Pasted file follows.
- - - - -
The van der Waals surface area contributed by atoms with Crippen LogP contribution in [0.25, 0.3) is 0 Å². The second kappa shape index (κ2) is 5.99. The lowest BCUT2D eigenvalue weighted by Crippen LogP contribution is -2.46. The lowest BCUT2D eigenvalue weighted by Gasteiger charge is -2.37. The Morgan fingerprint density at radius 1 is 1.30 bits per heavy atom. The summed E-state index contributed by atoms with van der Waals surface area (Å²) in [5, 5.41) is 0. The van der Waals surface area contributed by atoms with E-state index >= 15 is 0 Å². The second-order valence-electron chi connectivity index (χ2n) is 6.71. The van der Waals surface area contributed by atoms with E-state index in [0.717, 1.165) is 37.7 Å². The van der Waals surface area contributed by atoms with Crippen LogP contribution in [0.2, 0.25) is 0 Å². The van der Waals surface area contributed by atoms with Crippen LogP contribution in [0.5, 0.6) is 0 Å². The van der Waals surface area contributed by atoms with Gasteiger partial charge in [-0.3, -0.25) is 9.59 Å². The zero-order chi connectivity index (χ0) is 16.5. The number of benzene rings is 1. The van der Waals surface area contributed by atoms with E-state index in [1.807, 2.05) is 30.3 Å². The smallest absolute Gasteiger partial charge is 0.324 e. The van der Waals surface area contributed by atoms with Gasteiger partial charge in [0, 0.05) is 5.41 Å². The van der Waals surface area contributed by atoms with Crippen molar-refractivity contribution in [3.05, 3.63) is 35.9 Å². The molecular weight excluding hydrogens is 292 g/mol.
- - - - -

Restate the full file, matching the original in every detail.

The van der Waals surface area contributed by atoms with Crippen LogP contribution in [0.25, 0.3) is 0 Å². The second kappa shape index (κ2) is 5.99. The lowest BCUT2D eigenvalue weighted by Crippen LogP contribution is -2.46. The lowest BCUT2D eigenvalue weighted by Gasteiger charge is -2.37. The Morgan fingerprint density at radius 1 is 1.30 bits per heavy atom. The summed E-state index contributed by atoms with van der Waals surface area (Å²) in [5, 5.41) is 0. The van der Waals surface area contributed by atoms with E-state index >= 15 is 0 Å². The second-order valence-electron chi connectivity index (χ2n) is 6.71. The van der Waals surface area contributed by atoms with E-state index in [0.717, 1.165) is 37.7 Å². The van der Waals surface area contributed by atoms with Crippen LogP contribution in [0.2, 0.25) is 0 Å². The van der Waals surface area contributed by atoms with Crippen LogP contribution in [0.5, 0.6) is 0 Å². The van der Waals surface area contributed by atoms with Gasteiger partial charge in [-0.3, -0.25) is 9.59 Å². The zero-order chi connectivity index (χ0) is 16.5. The number of benzene rings is 1. The van der Waals surface area contributed by atoms with E-state index in [1.807, 2.05) is 30.3 Å². The smallest absolute Gasteiger partial charge is 0.324 e. The van der Waals surface area contributed by atoms with Gasteiger partial charge in [0, 0.05) is 5.41 Å². The van der Waals surface area contributed by atoms with Crippen molar-refractivity contribution in [3.05, 3.63) is 35.9 Å². The molecular weight excluding hydrogens is 292 g/mol.